However, Hexyl cinnamal can also be synthesized.
Hexyl cinnamal occurs as a yellowish aromatic liquid to solid with a characteristic odor.

Uses & Benefits
Hexyl cinnamal is mainly used as a fragrance and fixative ingredient.
Hexyl cinnamal can mix well with natural floral fragrances and gives a more natural and uniform fragrance.
Hexyl cinnamal can also be used in perfumes, skin creams, and foundations.

Hexyl cinnamal is a yellow liquid with a mild, slightly fatty, floral, somewhat herbal odor, and a distinct jasmine note.
Similarly to the amyl homolog, Hexyl cinnamal must be protected against oxidation by the addition of stabilizers.

Hexyl cinnamal is prepared in a manner similar to that of alpha-amylcinnamaldehyde by alkaline condensation of excess benzaldehyde with octanal (instead of heptanal).
Hexyl cinnamal is widely used in flower compositions (e.g., jasmine and gardenia) and, because of its stability to alkali, in soap perfumes.

Pale-yellow liquid; jasminelike odor, particularly on dilution.
Soluble in most fixed oils and in mineral oil; insoluble in glycerol and in propylene glycol.

Hexyl cinnamal is a fragrance that provides a floral, jasmine-like scent.

Hexyl cinnamal is a common additive in the perfume and cosmetic industry as aroma substance.
Hexyl cinnamal is found naturally in the essential oil of chamomile.
Hexyl cinnamal is a pale yellow to yellow liquid to solid, which is nearly insoluble in water but soluble in oils. The commercial material often contains low levels of 2,6-di-tert-butyl-4-methoxyphenol as a stabilizer.

One supplier reported that its Hexyl cinnamal (or "hexyl cinnamic aldehyde") contained at least 90% trans isomer.

Hexyl cinnamal is typically produced via crossed-aldol condensation of octanal and benzaldehyde.

Hexyl cinnamal is known to cause contact allergies in some individuals but the rate of incidence is low, with patch tests indicating ~0.1% of people to be susceptible.

Hexyl cinnamal is a member of the class of cinnamaldehydes carrying a hexyl substituent at the alpha-position. It is functionally related to an (E)-cinnamaldehyde.

Hexyl cinnamal is a natural product found in Plectranthus glabratus with data available.

Hexyl cinnamal is characterized by a typical floral scent, which makes them suitable to be used as fragrances in personal care (perfumes, creams, shampoos, etc.) and household products.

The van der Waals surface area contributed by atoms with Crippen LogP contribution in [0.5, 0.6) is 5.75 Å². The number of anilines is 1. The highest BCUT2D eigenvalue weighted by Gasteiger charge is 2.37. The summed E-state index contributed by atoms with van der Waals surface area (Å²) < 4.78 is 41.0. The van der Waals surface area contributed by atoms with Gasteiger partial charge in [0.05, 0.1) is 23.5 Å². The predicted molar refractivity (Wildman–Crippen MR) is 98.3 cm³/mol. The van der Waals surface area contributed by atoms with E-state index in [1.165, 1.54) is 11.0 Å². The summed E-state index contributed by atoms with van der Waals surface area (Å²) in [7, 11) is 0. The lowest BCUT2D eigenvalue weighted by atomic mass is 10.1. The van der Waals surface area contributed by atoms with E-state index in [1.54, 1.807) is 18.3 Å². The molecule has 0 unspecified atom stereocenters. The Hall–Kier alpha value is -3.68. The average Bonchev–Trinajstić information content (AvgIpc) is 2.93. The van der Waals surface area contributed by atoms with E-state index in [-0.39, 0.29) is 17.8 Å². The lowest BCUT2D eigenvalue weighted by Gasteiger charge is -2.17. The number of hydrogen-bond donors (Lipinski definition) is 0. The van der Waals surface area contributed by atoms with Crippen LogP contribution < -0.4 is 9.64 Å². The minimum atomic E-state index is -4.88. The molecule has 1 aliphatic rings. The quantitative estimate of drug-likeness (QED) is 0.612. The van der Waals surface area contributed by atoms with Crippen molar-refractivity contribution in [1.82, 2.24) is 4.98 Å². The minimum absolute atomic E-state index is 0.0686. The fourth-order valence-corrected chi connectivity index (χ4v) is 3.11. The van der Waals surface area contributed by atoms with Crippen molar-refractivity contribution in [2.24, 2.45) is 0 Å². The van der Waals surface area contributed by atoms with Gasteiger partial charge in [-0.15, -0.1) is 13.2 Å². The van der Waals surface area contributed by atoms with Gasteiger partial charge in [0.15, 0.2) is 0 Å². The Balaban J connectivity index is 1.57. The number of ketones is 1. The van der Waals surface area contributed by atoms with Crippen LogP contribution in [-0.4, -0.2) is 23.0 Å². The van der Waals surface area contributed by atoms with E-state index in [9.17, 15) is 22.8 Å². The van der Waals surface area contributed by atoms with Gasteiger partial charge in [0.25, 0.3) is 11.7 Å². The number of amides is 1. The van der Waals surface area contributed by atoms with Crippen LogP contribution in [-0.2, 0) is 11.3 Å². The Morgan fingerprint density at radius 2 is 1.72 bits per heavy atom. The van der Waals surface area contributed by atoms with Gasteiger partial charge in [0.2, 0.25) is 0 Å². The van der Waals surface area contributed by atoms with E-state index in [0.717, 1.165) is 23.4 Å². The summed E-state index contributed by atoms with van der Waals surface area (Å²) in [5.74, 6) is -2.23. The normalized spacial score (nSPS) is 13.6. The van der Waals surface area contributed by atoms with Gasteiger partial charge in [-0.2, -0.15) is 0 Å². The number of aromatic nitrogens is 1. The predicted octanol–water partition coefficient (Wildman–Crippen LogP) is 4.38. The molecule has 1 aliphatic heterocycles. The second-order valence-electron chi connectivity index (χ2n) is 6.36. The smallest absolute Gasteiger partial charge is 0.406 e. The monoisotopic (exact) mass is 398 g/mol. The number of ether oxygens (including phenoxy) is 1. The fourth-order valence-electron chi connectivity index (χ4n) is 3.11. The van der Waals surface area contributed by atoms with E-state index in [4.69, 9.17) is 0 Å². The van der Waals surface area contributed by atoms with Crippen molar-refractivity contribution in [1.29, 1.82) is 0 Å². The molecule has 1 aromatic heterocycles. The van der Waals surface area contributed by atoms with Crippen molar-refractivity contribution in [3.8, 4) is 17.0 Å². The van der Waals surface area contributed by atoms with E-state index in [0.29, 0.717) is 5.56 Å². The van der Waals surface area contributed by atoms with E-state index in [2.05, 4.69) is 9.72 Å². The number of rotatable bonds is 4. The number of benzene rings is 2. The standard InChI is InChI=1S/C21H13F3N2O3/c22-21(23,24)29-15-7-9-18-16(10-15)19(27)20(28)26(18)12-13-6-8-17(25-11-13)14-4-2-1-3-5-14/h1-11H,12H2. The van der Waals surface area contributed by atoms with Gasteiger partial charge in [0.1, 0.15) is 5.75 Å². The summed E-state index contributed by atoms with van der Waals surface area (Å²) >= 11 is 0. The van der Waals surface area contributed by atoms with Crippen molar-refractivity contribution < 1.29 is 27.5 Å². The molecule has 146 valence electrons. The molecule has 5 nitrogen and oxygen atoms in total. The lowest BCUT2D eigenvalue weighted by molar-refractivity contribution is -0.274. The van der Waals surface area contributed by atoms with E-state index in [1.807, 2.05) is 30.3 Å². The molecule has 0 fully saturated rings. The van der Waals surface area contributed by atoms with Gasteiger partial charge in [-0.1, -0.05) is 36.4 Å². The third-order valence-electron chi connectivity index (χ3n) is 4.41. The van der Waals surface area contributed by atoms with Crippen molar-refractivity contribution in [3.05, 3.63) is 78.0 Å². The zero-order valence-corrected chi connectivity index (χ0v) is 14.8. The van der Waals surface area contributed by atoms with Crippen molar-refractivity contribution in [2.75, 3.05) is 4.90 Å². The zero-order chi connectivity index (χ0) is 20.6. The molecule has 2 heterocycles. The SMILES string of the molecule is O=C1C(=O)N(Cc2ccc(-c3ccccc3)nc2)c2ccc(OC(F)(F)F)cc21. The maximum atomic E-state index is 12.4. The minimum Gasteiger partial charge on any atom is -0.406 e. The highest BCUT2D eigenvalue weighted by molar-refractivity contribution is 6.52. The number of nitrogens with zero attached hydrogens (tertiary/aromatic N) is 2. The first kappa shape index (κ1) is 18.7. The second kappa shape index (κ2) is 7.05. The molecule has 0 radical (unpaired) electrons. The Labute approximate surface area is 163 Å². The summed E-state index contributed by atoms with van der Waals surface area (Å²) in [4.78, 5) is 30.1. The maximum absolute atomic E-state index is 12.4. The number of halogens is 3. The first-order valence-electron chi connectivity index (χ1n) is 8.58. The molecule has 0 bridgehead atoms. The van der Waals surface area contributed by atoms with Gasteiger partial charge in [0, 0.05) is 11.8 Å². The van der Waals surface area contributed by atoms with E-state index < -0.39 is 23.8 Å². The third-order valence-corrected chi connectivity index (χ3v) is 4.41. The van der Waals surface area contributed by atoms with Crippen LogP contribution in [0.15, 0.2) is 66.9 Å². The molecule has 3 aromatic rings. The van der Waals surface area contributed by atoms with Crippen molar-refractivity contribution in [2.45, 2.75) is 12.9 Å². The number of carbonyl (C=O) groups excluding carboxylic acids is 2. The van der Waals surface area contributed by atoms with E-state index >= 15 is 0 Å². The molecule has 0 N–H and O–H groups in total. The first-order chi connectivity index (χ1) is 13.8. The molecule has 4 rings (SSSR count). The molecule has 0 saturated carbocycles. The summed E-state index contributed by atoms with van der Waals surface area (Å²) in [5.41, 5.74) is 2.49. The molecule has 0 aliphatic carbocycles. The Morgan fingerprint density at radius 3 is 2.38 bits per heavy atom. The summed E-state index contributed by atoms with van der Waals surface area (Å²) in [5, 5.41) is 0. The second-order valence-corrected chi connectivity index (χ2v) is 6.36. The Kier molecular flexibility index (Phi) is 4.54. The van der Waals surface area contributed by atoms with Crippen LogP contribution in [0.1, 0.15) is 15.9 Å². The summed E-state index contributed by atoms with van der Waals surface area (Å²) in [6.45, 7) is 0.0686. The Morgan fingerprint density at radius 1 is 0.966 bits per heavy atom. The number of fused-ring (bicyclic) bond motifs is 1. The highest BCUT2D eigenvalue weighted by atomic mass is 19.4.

Hexyl cinnamal has been also used as flavouring additive in food and pharmaceutical industry.

Solubilization of Hexyl cinnamal by the ionic surfactants, sodium dodecyl sulfate and dodecyltrimethylammonium chloride and a non-ionic surfactant such as dodecyl polyoxyethylene ethers has been investigated.

Hexyl cinnamal is a widely used fragrance chemical, the low skin-sensitizing potency of which has made it a common choice for the use as a positive control for predictive toxicology assays. However, Hexyl cinnamal is commonly negative in current candidate in vitro alternatives test methods.
Objective: To review the evidence that Hexyl cinnamal is a classifiable skin sensitizer against the standards set by the Globally Harmonized Scheme (GHS), and determine whether it represents an appropriate choice for a positive control substance for predictive testing.

Methods: Using the GHS criteria, mechanistic data, and in vitro, in vivo and human evidence relating to Hexyl cinnamal and skin sensitization have been reviewed.
Results: The chemistry of Hexyl cinnamal is consistent with potential for skin sensitization and predictive in vivo test data support this conclusion.
However, the human data are relatively sparse, consistent with Hexyl cinnamal possessing a low capacity to induce skin sensitization under conditions of consumer exposures.

Hexyl cinnamal is a chemical compound that belongs to the group of esters. It has been shown to be an effective biocide in vitro, with a response element of nitrogen atoms.
Hexyl cinnamal has a phase transition temperature of -44 degrees Celsius and can exist as both solid and liquid phases.

Hexyl cinnamal can be used for microextraction from biological samples, such as urine or blood, in combination with microcapsules.
Hexyl cinnamal has also been shown to have low potency against bacteria and fungi, but it is not toxic to mammals.
Beta-Hexyl cinnamal has similar properties.

Other names:
Hexyl cinnamic aldehyde
alpha-Hexylcinnamic aldehyde
alpha-Hexylcinnamyl aldehyde
Octanal, 2-(phenylmethylene)-
2-Hexenyl cynnamaldehyde
alpha -hexylcinnamaldehyde
Hexyl cinnamic aldehyde (VAN)
hexyl cinnamal
n-Hexyl cinnamal
alpha-Hexyl cinnamal
.alpha.-Hexylcinnamic aldehyde
alpha-Hexylcinnamaldehyde, (2E)-
alfa-Hexyl Cinnam Aldehyde
Epitope ID:117426
EC 639-566-4
a-Hexylcinnamaldehyde, 8CI
alpha -hexylcinnamic aldehyde
Cinnamaldehyde, alpha -hexyl-
Hexyl Cinnamic Aldehyde Natural
FEMA 2569
2-(Phenylmethylene)octanal, 9CI
alpha -N-hexyl-beta -phenylacrolein
alpha -N-hexyl-alpha -hexylcinnamaldehyde
Octanal, 2-(phenylmethylene)-, (2E)-